Wednesday, May 13, 2009

Maryland Film Festival Report

I'm just back from Baltimore and the eleventh annual Maryland Film Festival. I had a blast.

Thanks to Northwest Airline's limited flight schedule, I missed the opening night activities and made it into BWI at 8 AM for the first full day.

Modern Love is Automatic (Zach Clark, 2009)
Melodie Sisk gives a bravura performance as Lorraine Schultz, a nurse who just doesn't quite fit in with the world. She hides behind large sunglasses and a killer pastel wardrobe. After her cheating boyfriend ducks out of her life, Lorraine tries her hand at being a dominatrix; finding a stable of clients for sessions at a local hotel.

Modern Love delights as much for what it is as for what it isn't. Writer/director Zach Clark takes the narrative into some dangerous areas while managing to avoid pitfalls into which other stories have fallen. Just when you think that the film could fall apart or become a trite, generic exercise; Clark and his excellent cast steer things away from the brink. More Info

While BDSM isn't at the fore of Modern Love is Automatic, it's presence is such that it was recommended to me by someone who knew of my current research on fetishism in film. Likewise, I was joined by Lisa Vandever and Alan Levy of the Cinekink film festival.

That evening included the annual John Waters screening. This year's pick, Les chansons d'amour (AKA Love Songs) was a beautiful French polyamorous musical. There were some titters of laughter during the love song between Grégoire Leprince-Ringuet and Louis Garrel, though this had to be one of the most "mainstream" picks Waters has given us in a while (for better or for worse). I'm definitely glad I managed to finally see this film and see it presented on screen with a full audience.

Things were capped off wonderfully with my final screening of Friday, Craig Baldwin's Mock Up on Mu.

Mock Up on Mu (Craig Baldwin, 2008)
Something of a prequel to 1999's Spectres of the Spectrum, Baldwin explores the sinuous relationships of Marjorie Cameron, L. Ron Hubbard, Jack Parsons, Alesteir Crowley, and the Lockheed Martin company. Setting the story in a fictional future while diving deeply into the past, Baldwin juxtaposes fact and fiction while layering his film with visuals that support his story.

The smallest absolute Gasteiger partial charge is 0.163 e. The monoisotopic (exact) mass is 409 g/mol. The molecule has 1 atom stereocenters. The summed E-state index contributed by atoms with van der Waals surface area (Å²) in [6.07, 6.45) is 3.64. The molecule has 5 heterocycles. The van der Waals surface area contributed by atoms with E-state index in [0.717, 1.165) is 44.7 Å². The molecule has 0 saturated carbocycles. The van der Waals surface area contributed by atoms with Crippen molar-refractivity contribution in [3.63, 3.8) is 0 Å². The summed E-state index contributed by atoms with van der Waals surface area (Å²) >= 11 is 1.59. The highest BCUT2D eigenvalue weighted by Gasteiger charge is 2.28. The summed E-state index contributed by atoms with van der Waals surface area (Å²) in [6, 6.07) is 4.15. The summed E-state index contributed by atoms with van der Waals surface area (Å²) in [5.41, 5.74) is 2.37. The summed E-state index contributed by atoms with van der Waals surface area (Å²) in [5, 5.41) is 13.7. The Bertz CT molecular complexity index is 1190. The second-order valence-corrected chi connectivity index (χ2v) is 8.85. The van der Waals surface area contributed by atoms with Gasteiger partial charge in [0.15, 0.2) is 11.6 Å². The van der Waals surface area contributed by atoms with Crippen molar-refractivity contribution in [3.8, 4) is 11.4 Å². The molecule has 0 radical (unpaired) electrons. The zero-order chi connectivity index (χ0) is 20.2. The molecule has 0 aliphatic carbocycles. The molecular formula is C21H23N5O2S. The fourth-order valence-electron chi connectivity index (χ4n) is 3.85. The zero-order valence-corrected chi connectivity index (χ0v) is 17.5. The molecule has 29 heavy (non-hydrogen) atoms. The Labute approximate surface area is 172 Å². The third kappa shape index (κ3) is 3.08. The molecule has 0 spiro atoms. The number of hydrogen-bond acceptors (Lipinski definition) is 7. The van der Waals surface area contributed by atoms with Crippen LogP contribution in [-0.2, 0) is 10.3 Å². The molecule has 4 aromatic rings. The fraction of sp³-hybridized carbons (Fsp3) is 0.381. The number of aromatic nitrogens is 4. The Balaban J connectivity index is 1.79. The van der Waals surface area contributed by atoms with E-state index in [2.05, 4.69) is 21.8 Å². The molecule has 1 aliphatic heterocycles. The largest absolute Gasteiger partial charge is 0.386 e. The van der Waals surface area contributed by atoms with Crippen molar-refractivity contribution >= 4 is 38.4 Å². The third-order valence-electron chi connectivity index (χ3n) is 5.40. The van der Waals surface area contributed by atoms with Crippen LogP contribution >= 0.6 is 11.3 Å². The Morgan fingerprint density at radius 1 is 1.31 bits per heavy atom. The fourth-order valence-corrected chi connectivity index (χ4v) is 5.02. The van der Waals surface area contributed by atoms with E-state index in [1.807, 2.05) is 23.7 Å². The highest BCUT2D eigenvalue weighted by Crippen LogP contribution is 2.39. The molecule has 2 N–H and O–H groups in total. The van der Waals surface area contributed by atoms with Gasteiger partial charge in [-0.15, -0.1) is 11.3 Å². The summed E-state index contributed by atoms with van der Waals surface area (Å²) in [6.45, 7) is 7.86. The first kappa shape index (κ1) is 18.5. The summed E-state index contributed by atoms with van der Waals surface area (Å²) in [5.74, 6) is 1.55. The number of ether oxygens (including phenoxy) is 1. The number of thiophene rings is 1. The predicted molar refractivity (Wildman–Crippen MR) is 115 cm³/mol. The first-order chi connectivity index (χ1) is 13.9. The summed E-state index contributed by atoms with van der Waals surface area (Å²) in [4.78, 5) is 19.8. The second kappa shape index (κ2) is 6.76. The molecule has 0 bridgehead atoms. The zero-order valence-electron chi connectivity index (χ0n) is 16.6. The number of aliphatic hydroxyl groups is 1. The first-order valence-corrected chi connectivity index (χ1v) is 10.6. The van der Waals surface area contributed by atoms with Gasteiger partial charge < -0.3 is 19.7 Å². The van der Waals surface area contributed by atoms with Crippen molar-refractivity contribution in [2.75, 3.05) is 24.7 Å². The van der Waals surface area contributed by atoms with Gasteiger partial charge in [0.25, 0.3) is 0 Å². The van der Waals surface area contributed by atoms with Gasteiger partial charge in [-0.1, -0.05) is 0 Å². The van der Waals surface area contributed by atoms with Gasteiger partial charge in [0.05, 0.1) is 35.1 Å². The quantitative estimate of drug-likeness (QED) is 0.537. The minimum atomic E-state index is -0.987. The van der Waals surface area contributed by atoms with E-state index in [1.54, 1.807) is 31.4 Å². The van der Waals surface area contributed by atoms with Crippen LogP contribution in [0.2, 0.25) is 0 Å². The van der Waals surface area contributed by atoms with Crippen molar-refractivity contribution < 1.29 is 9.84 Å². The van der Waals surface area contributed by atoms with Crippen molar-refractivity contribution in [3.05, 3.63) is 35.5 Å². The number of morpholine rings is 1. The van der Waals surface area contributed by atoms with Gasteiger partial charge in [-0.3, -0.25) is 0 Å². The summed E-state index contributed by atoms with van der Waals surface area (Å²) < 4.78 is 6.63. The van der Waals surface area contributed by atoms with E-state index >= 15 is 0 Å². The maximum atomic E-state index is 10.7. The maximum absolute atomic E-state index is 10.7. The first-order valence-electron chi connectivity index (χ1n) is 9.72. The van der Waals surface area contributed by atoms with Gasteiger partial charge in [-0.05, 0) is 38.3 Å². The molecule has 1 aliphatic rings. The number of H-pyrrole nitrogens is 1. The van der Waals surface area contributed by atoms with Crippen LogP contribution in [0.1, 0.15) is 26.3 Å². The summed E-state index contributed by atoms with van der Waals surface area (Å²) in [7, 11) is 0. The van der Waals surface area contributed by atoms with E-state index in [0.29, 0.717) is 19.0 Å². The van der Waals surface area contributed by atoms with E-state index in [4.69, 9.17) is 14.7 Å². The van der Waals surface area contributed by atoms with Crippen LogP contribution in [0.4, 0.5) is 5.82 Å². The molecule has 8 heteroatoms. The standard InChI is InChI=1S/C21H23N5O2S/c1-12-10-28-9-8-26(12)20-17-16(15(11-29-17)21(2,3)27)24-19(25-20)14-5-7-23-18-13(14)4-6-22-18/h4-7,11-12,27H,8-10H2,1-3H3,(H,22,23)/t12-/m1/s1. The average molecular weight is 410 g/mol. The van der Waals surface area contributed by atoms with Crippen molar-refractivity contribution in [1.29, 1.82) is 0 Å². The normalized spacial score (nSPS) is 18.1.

Most remarkable about Mock Up was the way that Baldwin dissected scenes, troweling on segments from other films comprised of the same elements. That is, a scene between two actors in a car blossoms into a dozen similar scenes, cutting between the same shot reverse shot structure, transforming the actors into other players while maintaining a coherent storyline. In this way, Baldwin is salvaging found footage while calling attention to the plastic nature of storytelling. More Info

The screening of Mock Up was terrific but the Q&A afterwards was mind-blowing. Baldwin was in "mad genius" mode for a full forty-five minutes, explaining Mu, his relationship to the story, the reclamation of found footage, and myriad other topics. His presentation was hypnotic, making me think that Baldwin is the best film professor I never had.

Saturday began with the Maryland Film Festival's 3-D screening.

Inferno (Roy Ward Baker, 1953)
This strange hybrid of man-against-nature and crime films stars Robert Ryan as Donald Carson, a businessman who's spent his privileged life bullying others, maintaining his position at the top of an empire while crawling to the bottom of a bottle. His hot wife, Geraldine (Rhonda Fleming), has taken a shine to mining expert Joe Duncan (William Lundigan). After Carson breaks his leg in the desert, Joe and Geraldine run off to get help with the intention of covering their tracks and letting the hot sun take care of their mutual problem. Leave it to hard-headed Carson to fight to survive.

Apart from the striking setting and some interesting playing with various planes of vision, Baker doesn't play much with the 3-D in the film. There are only a few "trick" shots to dazzle the audience during the climax. Regardless, Inferno is enjoyable for Ryan's performance and the landscape.

Stingray Sam (Cory McAbee, 2009)